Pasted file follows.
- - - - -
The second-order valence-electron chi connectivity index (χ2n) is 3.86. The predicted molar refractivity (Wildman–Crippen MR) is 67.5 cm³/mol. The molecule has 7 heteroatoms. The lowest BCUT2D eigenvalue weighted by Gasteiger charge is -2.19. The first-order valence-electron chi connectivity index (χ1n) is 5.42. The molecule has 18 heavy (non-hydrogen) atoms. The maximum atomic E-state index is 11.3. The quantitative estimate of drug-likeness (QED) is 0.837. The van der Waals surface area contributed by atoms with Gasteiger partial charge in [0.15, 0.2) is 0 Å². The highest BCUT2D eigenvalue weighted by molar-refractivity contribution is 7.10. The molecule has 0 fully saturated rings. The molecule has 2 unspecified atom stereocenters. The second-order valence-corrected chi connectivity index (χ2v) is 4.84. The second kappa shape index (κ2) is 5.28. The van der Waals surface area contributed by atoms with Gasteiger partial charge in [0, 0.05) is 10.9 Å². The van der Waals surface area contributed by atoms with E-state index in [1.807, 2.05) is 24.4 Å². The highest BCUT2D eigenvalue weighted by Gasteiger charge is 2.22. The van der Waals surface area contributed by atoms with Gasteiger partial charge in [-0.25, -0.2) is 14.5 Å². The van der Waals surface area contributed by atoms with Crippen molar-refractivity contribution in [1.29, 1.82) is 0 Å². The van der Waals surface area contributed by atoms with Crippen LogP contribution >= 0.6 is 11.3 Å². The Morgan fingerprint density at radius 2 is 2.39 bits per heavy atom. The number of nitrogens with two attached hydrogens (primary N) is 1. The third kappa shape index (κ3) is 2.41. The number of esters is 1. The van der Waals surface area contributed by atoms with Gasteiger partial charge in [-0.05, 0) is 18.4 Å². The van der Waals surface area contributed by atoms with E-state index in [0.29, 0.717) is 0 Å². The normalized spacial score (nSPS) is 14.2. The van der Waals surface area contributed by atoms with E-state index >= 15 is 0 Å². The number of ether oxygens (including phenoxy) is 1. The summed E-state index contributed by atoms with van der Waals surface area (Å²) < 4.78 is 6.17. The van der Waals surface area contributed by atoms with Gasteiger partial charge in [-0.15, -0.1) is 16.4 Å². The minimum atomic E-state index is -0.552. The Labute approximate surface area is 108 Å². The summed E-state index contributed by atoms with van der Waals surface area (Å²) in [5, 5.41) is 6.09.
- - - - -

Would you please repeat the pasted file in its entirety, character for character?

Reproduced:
The second-order valence-electron chi connectivity index (χ2n) is 3.86. The predicted molar refractivity (Wildman–Crippen MR) is 67.5 cm³/mol. The molecule has 7 heteroatoms. The lowest BCUT2D eigenvalue weighted by Gasteiger charge is -2.19. The first-order valence-electron chi connectivity index (χ1n) is 5.42. The molecule has 18 heavy (non-hydrogen) atoms. The maximum atomic E-state index is 11.3. The quantitative estimate of drug-likeness (QED) is 0.837. The van der Waals surface area contributed by atoms with Gasteiger partial charge in [0.15, 0.2) is 0 Å². The highest BCUT2D eigenvalue weighted by molar-refractivity contribution is 7.10. The molecule has 0 fully saturated rings. The molecule has 2 unspecified atom stereocenters. The second-order valence-corrected chi connectivity index (χ2v) is 4.84. The second kappa shape index (κ2) is 5.28. The van der Waals surface area contributed by atoms with Gasteiger partial charge in [0, 0.05) is 10.9 Å². The van der Waals surface area contributed by atoms with E-state index in [1.807, 2.05) is 24.4 Å². The highest BCUT2D eigenvalue weighted by Gasteiger charge is 2.22. The van der Waals surface area contributed by atoms with Gasteiger partial charge in [-0.25, -0.2) is 14.5 Å². The van der Waals surface area contributed by atoms with Crippen molar-refractivity contribution in [1.29, 1.82) is 0 Å². The van der Waals surface area contributed by atoms with Crippen LogP contribution >= 0.6 is 11.3 Å². The Morgan fingerprint density at radius 2 is 2.39 bits per heavy atom. The number of nitrogens with two attached hydrogens (primary N) is 1. The third kappa shape index (κ3) is 2.41. The number of esters is 1. The van der Waals surface area contributed by atoms with Gasteiger partial charge in [-0.05, 0) is 18.4 Å². The van der Waals surface area contributed by atoms with E-state index in [0.29, 0.717) is 0 Å². The normalized spacial score (nSPS) is 14.2. The van der Waals surface area contributed by atoms with E-state index >= 15 is 0 Å². The number of ether oxygens (including phenoxy) is 1. The summed E-state index contributed by atoms with van der Waals surface area (Å²) < 4.78 is 6.17. The van der Waals surface area contributed by atoms with Gasteiger partial charge in [-0.15, -0.1) is 16.4 Å². The minimum atomic E-state index is -0.552. The Labute approximate surface area is 108 Å². The summed E-state index contributed by atoms with van der Waals surface area (Å²) in [5, 5.41) is 6.09.